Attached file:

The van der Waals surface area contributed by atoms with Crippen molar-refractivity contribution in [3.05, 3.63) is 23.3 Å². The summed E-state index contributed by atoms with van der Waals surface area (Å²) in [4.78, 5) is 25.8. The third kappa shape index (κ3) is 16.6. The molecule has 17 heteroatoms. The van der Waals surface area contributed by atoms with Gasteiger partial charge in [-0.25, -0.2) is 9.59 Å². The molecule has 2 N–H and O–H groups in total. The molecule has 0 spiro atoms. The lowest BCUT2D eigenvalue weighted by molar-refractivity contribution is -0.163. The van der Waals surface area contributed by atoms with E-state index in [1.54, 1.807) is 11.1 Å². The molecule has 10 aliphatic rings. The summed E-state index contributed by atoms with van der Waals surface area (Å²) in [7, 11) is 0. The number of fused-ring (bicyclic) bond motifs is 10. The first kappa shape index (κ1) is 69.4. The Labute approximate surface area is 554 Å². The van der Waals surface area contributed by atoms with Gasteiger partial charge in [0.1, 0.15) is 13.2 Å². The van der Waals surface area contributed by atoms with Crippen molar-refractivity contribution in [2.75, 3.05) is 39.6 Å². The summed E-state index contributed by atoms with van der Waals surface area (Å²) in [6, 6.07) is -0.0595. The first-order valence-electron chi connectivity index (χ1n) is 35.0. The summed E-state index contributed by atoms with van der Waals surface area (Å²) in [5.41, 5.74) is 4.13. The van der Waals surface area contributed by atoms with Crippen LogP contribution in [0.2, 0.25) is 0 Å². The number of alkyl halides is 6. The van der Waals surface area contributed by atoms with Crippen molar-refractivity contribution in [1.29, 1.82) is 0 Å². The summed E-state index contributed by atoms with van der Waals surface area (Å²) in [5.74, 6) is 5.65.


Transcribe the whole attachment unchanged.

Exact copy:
The van der Waals surface area contributed by atoms with Crippen molar-refractivity contribution in [3.05, 3.63) is 23.3 Å². The summed E-state index contributed by atoms with van der Waals surface area (Å²) in [4.78, 5) is 25.8. The third kappa shape index (κ3) is 16.6. The molecule has 17 heteroatoms. The van der Waals surface area contributed by atoms with Gasteiger partial charge in [-0.25, -0.2) is 9.59 Å². The molecule has 2 N–H and O–H groups in total. The molecule has 0 spiro atoms. The lowest BCUT2D eigenvalue weighted by molar-refractivity contribution is -0.163. The van der Waals surface area contributed by atoms with E-state index in [1.54, 1.807) is 11.1 Å². The molecule has 10 aliphatic rings. The summed E-state index contributed by atoms with van der Waals surface area (Å²) in [7, 11) is 0. The number of fused-ring (bicyclic) bond motifs is 10. The first kappa shape index (κ1) is 69.4. The Labute approximate surface area is 554 Å². The van der Waals surface area contributed by atoms with Gasteiger partial charge in [0.1, 0.15) is 13.2 Å². The van der Waals surface area contributed by atoms with Crippen molar-refractivity contribution in [2.75, 3.05) is 39.6 Å². The summed E-state index contributed by atoms with van der Waals surface area (Å²) in [6, 6.07) is -0.0595. The first-order valence-electron chi connectivity index (χ1n) is 35.0. The summed E-state index contributed by atoms with van der Waals surface area (Å²) in [5.41, 5.74) is 4.13. The van der Waals surface area contributed by atoms with Crippen LogP contribution in [0.2, 0.25) is 0 Å². The number of alkyl halides is 6. The van der Waals surface area contributed by atoms with Crippen molar-refractivity contribution in [1.29, 1.82) is 0 Å². The summed E-state index contributed by atoms with van der Waals surface area (Å²) in [5.74, 6) is 5.65.